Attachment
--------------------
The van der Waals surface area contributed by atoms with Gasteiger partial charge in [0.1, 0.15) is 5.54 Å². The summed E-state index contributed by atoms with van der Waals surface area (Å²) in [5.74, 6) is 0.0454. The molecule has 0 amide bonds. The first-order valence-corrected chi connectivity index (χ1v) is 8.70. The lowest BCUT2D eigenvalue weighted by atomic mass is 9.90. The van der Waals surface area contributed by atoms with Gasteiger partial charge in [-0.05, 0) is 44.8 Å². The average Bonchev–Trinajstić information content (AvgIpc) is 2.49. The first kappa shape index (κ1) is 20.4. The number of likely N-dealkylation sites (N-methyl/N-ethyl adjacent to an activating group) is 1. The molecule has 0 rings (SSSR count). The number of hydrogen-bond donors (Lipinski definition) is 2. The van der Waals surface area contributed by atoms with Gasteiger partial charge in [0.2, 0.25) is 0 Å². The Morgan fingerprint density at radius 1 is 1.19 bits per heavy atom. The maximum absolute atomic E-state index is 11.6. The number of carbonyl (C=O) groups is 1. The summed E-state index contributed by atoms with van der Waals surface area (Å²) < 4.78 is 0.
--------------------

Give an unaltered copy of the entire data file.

The van der Waals surface area contributed by atoms with Gasteiger partial charge in [0.1, 0.15) is 5.54 Å². The summed E-state index contributed by atoms with van der Waals surface area (Å²) in [5.74, 6) is 0.0454. The molecule has 0 amide bonds. The first-order valence-corrected chi connectivity index (χ1v) is 8.70. The lowest BCUT2D eigenvalue weighted by atomic mass is 9.90. The van der Waals surface area contributed by atoms with Gasteiger partial charge in [-0.05, 0) is 44.8 Å². The average Bonchev–Trinajstić information content (AvgIpc) is 2.49. The first kappa shape index (κ1) is 20.4. The number of likely N-dealkylation sites (N-methyl/N-ethyl adjacent to an activating group) is 1. The molecule has 0 rings (SSSR count). The number of hydrogen-bond donors (Lipinski definition) is 2. The van der Waals surface area contributed by atoms with Gasteiger partial charge in [0.2, 0.25) is 0 Å². The Morgan fingerprint density at radius 1 is 1.19 bits per heavy atom. The maximum absolute atomic E-state index is 11.6. The number of carbonyl (C=O) groups is 1. The summed E-state index contributed by atoms with van der Waals surface area (Å²) < 4.78 is 0.